The Madness Club

They called it the Madness Club.  They met every other Thursday down at the old Metropolitan Hotel, a five-star extravaganza long gone to the seeds of a one-star dive.  Still, the old conference room was cheap to rent, and if one could keep from succumbing to the ambient scents of ancient cigarettes, alcohol and mildew, the atmosphere in the Met’s conference room was rather homey.

I didn’t know much about the so-called Madness Club the first night that I was invited to attend.  I also didn’t really have any clue why I was asked to attend, but Eric Benchly, my roommate at the time and president pro tem of the Madness Club, thought that perhaps an evening with the Club would be a welcome change from my usual after-hours repertoire.  Online games, cold beer and reheated leftovers from whatever lunch I’d been able to scrounge during my hectic day apparently either didn’t rate very highly as a social activity to Eric or was prime contender material for a membership in the Club.  Either way, after a modicum of needling, I decided to chuck the stale Mexican take-out I’d brought home, grabbed my coat and followed Eric out the door.

Once we were seated, Eric introduced me around.

Monica was in her late teens, had dyed black hair and wore a velvet corset.  She announced that she was a manic-depressive.

Steve was in his early twenties, wore his bleach-blond hair in spikes and had spiked leather cuffs on his wrists.  He announced that he suffered from satyriasis. Someone coughed not-so-quietly at this.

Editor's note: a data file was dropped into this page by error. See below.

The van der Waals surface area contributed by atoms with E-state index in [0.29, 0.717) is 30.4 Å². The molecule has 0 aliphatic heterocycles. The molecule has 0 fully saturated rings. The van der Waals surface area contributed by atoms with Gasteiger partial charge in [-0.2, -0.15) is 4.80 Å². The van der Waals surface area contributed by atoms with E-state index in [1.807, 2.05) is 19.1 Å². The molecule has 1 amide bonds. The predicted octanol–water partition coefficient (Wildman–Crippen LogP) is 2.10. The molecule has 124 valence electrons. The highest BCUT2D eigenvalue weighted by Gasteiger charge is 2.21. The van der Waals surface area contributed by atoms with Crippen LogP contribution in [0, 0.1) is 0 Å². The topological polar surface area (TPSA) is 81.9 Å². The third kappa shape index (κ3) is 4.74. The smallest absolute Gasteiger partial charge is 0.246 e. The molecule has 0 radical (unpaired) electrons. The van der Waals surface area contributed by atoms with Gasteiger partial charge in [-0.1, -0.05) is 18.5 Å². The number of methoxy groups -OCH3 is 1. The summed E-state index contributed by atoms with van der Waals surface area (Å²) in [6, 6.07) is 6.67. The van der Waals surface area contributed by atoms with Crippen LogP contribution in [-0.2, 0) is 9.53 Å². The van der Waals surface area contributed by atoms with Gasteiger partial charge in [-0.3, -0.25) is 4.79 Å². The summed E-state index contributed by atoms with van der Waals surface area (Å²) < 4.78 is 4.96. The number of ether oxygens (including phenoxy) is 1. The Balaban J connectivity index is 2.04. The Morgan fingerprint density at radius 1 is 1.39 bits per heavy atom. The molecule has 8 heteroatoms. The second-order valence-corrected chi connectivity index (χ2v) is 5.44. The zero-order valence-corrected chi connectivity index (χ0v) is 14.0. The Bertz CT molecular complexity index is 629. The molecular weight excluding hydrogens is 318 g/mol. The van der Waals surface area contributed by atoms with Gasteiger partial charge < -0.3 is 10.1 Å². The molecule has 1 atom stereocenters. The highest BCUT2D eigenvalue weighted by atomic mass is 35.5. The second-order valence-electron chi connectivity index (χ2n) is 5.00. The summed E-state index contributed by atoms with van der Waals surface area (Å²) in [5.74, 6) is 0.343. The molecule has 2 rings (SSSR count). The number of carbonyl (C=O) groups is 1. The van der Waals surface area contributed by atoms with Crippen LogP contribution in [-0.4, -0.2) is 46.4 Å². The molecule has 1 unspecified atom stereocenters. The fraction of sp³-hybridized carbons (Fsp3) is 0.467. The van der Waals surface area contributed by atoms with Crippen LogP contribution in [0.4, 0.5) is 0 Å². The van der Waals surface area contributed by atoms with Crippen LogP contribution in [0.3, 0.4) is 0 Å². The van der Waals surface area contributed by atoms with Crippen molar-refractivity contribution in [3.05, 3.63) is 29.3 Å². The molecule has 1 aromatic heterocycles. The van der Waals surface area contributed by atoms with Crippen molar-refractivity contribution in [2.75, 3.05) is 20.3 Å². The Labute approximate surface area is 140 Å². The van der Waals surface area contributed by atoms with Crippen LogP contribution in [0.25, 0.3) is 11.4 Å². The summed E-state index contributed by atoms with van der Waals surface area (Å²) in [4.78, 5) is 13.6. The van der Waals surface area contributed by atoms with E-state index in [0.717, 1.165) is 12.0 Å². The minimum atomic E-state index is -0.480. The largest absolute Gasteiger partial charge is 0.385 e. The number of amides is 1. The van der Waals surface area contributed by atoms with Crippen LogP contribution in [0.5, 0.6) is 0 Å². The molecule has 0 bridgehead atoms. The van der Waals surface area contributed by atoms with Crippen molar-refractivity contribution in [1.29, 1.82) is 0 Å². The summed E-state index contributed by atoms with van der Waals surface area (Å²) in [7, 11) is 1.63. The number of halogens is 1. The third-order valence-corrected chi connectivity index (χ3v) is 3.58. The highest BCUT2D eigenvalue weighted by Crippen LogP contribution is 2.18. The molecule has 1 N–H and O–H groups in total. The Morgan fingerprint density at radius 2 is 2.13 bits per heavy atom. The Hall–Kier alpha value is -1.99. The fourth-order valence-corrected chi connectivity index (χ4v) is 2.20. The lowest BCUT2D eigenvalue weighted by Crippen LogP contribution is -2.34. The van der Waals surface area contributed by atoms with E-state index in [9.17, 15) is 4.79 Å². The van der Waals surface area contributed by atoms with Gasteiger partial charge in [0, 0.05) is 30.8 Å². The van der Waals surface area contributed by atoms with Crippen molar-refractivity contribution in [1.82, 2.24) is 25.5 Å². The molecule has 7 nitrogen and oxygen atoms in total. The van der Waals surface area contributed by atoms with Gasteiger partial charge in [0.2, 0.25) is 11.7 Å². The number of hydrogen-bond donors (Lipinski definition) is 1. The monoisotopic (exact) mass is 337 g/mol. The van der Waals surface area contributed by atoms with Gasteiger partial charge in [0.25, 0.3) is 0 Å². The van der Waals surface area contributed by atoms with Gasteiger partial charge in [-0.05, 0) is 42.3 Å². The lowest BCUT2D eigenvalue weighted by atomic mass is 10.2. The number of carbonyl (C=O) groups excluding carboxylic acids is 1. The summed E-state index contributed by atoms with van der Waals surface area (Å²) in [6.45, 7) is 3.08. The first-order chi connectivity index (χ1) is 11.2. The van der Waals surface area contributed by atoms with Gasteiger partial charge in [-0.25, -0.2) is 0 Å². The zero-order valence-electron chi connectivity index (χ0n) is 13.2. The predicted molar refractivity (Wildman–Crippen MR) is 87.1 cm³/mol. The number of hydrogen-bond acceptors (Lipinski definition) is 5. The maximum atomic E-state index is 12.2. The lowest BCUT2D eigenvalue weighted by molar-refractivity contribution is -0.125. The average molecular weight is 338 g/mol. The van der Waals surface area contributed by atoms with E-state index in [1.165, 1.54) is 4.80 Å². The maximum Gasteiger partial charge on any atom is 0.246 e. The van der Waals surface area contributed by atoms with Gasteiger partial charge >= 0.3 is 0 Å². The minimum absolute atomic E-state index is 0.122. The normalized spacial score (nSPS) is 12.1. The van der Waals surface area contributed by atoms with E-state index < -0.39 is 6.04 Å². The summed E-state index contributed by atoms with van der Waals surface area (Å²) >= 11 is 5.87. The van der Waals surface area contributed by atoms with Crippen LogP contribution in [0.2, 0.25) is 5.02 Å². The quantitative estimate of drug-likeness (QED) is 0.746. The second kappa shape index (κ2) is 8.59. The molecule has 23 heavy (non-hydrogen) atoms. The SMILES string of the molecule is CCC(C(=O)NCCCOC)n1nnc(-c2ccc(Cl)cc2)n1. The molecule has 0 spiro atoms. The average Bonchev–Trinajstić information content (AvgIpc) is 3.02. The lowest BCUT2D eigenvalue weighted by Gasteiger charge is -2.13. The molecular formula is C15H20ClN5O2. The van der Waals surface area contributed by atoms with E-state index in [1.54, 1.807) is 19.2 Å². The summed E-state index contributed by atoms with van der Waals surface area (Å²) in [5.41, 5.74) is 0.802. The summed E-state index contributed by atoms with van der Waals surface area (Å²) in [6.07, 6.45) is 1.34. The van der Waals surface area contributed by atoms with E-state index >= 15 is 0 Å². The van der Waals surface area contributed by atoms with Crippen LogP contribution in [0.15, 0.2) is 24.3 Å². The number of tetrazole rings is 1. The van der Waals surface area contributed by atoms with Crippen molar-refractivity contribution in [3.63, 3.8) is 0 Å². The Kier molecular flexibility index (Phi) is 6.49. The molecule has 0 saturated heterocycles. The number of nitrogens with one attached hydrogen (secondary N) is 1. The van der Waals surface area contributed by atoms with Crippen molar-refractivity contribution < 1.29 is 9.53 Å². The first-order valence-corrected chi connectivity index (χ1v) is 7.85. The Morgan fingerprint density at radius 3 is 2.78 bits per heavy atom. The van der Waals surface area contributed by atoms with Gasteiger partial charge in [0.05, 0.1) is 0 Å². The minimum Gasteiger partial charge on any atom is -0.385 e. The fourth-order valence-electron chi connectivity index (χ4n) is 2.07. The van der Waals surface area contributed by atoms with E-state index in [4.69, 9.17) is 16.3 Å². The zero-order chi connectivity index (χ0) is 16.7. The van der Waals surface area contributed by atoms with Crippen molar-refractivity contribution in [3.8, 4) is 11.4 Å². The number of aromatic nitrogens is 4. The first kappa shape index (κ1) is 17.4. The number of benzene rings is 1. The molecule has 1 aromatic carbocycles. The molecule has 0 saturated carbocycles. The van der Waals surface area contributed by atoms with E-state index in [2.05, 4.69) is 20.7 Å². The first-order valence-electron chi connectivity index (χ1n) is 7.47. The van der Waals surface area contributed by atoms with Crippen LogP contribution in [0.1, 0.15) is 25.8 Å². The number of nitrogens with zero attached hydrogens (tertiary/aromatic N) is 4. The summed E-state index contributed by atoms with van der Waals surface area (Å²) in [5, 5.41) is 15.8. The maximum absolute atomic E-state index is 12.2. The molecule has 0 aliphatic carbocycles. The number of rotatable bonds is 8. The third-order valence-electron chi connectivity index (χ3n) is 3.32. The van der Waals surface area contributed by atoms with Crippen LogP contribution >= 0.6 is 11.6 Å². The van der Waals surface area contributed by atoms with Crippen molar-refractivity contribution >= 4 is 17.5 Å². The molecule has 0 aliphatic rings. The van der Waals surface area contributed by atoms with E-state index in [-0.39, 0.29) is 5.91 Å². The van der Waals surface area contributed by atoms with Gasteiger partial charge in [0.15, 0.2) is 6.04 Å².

Alan was in his late teens, his hair dyed black, his long coat wrapped tightly about his spare frame.  He announced that he too suffered from satyriasis.

Bethany was perhaps no older than sixteen, her auburn hair was undyed but was done up in an archaic style that matched her archaic black dress.  From behind school-marm glasses she announced that she was bipolar.

Sara stated that she was sixteen, had blue plastic strips tied in her dark hair, wore silver goggles strapped to her head and kept a pocket watch in a tight, velvet vest.  She wore a red cravat.  Along with her age and name, she announced that she suffered from psychotic tendencies.

I was beginning to see a pattern here.

Eric, of course, had no need to introduce himself yet he did.  As usual, the twenty-three-year old programmer had his head shaved, wore a stylized, sleeveless straight-jacket and, like Monica, was manic-depressive.

That left me.  Mike, twenty-nine, wore his hair short, his tie loosened and his slacks pressed.  Although never diagnosed, was certain he suffered from hyper-tension and figured he would have an ulcer by thirty-one.  The rest of the district attorney’s office still called him Rook.

I smiled at all of them then looked at Eric.  “Why am here?”

“Come on, Mike,” Eric smiled nervously.  “We figured you might like hanging out with us.  Something different for a change.”

I laughed then glanced at my watch.  “Eric, you’re not a trained therapist which means this is nothing but a social circle.  That means that in an hour and a half at least two of your friends will be breaking curfew.  Now I don’t mean to be rude, but I’ve got a long day tomorrow.”